Now that Chat GPT has risen in popularity, other companies are starting to develop their own chatbots built on artificial intelligence. There are already some scale-up initiatives like ChatSonic, Jasper AI, Open Assistant and Wordtune, but Google is currently offering the biggest opposition with its newest AI-chatbot called Bard. As these AI-chatbots are used more often and for several matters, it is important to consider its legal implications.
What makes these ‘new’ AI-chatbots so different from other chatbots (for example, like some chatbots on commercial websites)? Because the underlying artificial intelligence works with both a very large database and machine learning, these new AI-chatbots can give more human-like responses. Some of the new bots (like Bard) will even have direct access to the Internet, allowing them to give what may seem at first sight perhaps more accurate answers. What the chatbots like Chat GPT and Bard have in common, is that their responses are the result of an instantaneous calculated prediction. It is a prediction of what words are most likely to follow each other.
What hasn’t changed, is that it is still possible to have a dialogue with these AI-chatbots. Moreover, chatbots like Chat GPT are able to maintain the state of the conversation, meaning that the system will build on your previous questions. The answers you receive are, for the time being, still in the form of written language, including programming languages like Python. Compared to other chatbots, the context of what you are writing will also be analyzed. After all, one word can mean several things.
When using these AI-chatbots, there are some limitations that need to be taken into account. For example, the database on which Chat GPT was trained only contains information that doesn’t go further than the year 2021. The system will not be able to answer any questions you might have on more recent data. Furthermore, the underlying prediction mechanism of these chatbots can create reasonable-sounding answers even though the information is inaccurate. Another issue is that the dataset used for training can even be biased, resulting in discrimination on the basis of race, gender, ethnicity, …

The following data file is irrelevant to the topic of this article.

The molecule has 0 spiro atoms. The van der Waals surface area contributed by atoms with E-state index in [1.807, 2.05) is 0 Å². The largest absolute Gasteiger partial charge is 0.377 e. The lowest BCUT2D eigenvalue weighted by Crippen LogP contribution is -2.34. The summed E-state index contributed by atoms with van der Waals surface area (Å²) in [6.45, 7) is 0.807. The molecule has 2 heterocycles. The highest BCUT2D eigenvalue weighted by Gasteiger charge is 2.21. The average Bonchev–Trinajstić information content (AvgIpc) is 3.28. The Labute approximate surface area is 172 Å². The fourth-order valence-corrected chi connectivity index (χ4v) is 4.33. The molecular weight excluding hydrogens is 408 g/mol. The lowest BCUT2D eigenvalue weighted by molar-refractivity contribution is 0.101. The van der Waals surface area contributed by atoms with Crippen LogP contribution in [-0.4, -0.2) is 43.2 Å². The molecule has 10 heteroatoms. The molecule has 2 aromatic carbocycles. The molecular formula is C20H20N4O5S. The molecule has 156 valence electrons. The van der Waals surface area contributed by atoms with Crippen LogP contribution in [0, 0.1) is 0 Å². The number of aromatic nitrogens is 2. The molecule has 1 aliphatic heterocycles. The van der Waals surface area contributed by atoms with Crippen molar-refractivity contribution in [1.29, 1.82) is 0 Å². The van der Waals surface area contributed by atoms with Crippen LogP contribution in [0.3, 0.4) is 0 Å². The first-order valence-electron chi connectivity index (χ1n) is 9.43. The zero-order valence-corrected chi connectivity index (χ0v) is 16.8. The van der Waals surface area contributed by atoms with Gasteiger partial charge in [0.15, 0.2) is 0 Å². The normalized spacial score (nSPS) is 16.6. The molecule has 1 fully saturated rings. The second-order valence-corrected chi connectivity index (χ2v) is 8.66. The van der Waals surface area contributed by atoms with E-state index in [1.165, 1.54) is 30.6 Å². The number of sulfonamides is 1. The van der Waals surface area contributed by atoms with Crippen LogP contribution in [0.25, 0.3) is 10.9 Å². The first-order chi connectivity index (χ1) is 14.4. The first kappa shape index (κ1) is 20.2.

With regard to the legal implications, both the developers and the users are often faced with uncertainty: current legislation has not been drafted with AI in mind and it can be challenging to apply existing principles. For the data on which the AI systems are trained, it is important to consider the existence of intellectual property rights, like copyrights associated with that data which reside with the legal owner of the data (e.g. pictures). Reproduction of data is not permitted without the legal owner’s permission and at this moment, it is unclear if data used for certain chatbots or applications are used lawfully. This applies all the more to an AI chatbot with direct access to the Internet, which can consult and gather information itself. Issues relating to the ownership of copyrights on the output of these chatbots, are even more unclear: who or what can be an owner? In principle, authorship has to reside with a person and a chatbot is still not a person. Moreover, the processing of personal data, either incorporated in the training data or provided by the user of the chatbot, shall have to be in compliance with the GDPR-regulations. For example, people using these chatbots will need to be made aware of what will be done with any personal data that they provide during their conversations.
The AI legislation that is currently proposed by the European Union (for example the new proposal of the European Commission on product liability) will have an impact on the legal implications of these chatbots. These legislative initiatives will be further analyzed in our coming AI-blogposts.
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